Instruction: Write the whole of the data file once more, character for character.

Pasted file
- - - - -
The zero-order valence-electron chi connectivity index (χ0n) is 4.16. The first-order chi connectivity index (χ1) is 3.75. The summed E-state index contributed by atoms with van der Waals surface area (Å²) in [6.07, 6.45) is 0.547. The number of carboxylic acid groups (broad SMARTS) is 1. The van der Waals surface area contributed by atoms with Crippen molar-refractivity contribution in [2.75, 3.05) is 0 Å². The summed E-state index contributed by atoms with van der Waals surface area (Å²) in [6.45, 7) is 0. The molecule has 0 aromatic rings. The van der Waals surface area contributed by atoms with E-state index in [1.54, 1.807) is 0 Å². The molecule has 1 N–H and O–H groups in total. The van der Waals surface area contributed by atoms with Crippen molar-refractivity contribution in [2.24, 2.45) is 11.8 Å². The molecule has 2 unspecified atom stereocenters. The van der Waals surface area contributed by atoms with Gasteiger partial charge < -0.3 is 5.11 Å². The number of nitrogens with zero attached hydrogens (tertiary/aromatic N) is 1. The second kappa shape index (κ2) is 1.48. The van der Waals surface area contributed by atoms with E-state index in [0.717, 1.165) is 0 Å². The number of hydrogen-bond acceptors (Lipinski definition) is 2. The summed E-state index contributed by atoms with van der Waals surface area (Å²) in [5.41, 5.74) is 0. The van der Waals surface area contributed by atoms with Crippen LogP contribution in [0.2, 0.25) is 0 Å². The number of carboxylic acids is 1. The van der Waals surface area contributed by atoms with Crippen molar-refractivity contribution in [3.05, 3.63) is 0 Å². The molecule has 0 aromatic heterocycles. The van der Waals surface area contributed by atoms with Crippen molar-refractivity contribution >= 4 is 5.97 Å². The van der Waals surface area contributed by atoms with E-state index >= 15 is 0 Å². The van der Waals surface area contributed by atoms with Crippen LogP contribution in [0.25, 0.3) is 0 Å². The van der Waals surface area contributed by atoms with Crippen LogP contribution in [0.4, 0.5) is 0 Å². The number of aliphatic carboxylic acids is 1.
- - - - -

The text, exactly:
The zero-order valence-electron chi connectivity index (χ0n) is 4.16. The first-order chi connectivity index (χ1) is 3.75. The summed E-state index contributed by atoms with van der Waals surface area (Å²) in [6.07, 6.45) is 0.547. The number of carboxylic acid groups (broad SMARTS) is 1. The van der Waals surface area contributed by atoms with Crippen molar-refractivity contribution in [2.75, 3.05) is 0 Å². The summed E-state index contributed by atoms with van der Waals surface area (Å²) in [6.45, 7) is 0. The molecule has 0 aromatic rings. The van der Waals surface area contributed by atoms with E-state index in [1.54, 1.807) is 0 Å². The molecule has 1 N–H and O–H groups in total. The van der Waals surface area contributed by atoms with Crippen molar-refractivity contribution in [2.24, 2.45) is 11.8 Å². The molecule has 2 unspecified atom stereocenters. The van der Waals surface area contributed by atoms with Gasteiger partial charge < -0.3 is 5.11 Å². The number of nitrogens with zero attached hydrogens (tertiary/aromatic N) is 1. The second kappa shape index (κ2) is 1.48. The van der Waals surface area contributed by atoms with E-state index in [0.717, 1.165) is 0 Å². The number of hydrogen-bond acceptors (Lipinski definition) is 2. The summed E-state index contributed by atoms with van der Waals surface area (Å²) in [5.41, 5.74) is 0. The van der Waals surface area contributed by atoms with Crippen LogP contribution in [0.2, 0.25) is 0 Å². The number of carboxylic acids is 1. The van der Waals surface area contributed by atoms with Crippen molar-refractivity contribution in [3.05, 3.63) is 0 Å². The molecule has 0 aromatic heterocycles. The van der Waals surface area contributed by atoms with Crippen molar-refractivity contribution >= 4 is 5.97 Å². The van der Waals surface area contributed by atoms with E-state index >= 15 is 0 Å². The van der Waals surface area contributed by atoms with Crippen LogP contribution in [0.25, 0.3) is 0 Å². The van der Waals surface area contributed by atoms with Crippen LogP contribution in [0.4, 0.5) is 0 Å². The number of aliphatic carboxylic acids is 1.